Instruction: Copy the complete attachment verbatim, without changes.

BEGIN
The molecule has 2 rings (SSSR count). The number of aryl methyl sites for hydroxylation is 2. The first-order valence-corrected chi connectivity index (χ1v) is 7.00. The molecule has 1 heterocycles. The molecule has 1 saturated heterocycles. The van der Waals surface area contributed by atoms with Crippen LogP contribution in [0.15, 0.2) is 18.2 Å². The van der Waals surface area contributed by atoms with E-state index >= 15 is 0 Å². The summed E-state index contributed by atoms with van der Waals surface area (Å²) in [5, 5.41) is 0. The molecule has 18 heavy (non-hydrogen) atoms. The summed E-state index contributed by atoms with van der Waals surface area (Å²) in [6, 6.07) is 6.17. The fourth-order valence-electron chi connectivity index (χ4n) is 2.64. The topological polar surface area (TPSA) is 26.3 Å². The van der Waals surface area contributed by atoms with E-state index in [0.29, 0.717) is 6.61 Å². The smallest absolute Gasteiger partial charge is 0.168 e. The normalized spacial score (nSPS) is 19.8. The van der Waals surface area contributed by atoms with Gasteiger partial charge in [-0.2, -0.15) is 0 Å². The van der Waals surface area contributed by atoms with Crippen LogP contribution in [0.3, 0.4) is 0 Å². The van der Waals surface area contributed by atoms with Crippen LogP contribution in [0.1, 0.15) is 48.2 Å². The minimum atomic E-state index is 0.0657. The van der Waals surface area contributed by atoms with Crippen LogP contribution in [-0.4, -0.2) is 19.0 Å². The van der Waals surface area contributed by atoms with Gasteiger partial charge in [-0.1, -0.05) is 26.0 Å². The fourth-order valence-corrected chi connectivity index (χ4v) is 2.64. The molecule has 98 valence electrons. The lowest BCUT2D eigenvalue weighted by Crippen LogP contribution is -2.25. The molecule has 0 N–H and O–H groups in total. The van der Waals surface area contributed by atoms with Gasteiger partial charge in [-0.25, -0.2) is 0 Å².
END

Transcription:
The molecule has 2 rings (SSSR count). The number of aryl methyl sites for hydroxylation is 2. The first-order valence-corrected chi connectivity index (χ1v) is 7.00. The molecule has 1 heterocycles. The molecule has 1 saturated heterocycles. The van der Waals surface area contributed by atoms with Crippen LogP contribution in [0.15, 0.2) is 18.2 Å². The van der Waals surface area contributed by atoms with E-state index >= 15 is 0 Å². The summed E-state index contributed by atoms with van der Waals surface area (Å²) in [5, 5.41) is 0. The molecule has 18 heavy (non-hydrogen) atoms. The summed E-state index contributed by atoms with van der Waals surface area (Å²) in [6, 6.07) is 6.17. The fourth-order valence-electron chi connectivity index (χ4n) is 2.64. The topological polar surface area (TPSA) is 26.3 Å². The van der Waals surface area contributed by atoms with E-state index in [0.29, 0.717) is 6.61 Å². The smallest absolute Gasteiger partial charge is 0.168 e. The normalized spacial score (nSPS) is 19.8. The van der Waals surface area contributed by atoms with Gasteiger partial charge in [-0.2, -0.15) is 0 Å². The van der Waals surface area contributed by atoms with Crippen LogP contribution in [0.3, 0.4) is 0 Å². The van der Waals surface area contributed by atoms with Crippen LogP contribution in [0.1, 0.15) is 48.2 Å². The minimum atomic E-state index is 0.0657. The van der Waals surface area contributed by atoms with Crippen LogP contribution in [-0.4, -0.2) is 19.0 Å². The van der Waals surface area contributed by atoms with Gasteiger partial charge in [-0.1, -0.05) is 26.0 Å². The fourth-order valence-corrected chi connectivity index (χ4v) is 2.64. The molecule has 98 valence electrons. The lowest BCUT2D eigenvalue weighted by Crippen LogP contribution is -2.25. The molecule has 0 N–H and O–H groups in total. The van der Waals surface area contributed by atoms with Gasteiger partial charge in [-0.25, -0.2) is 0 Å².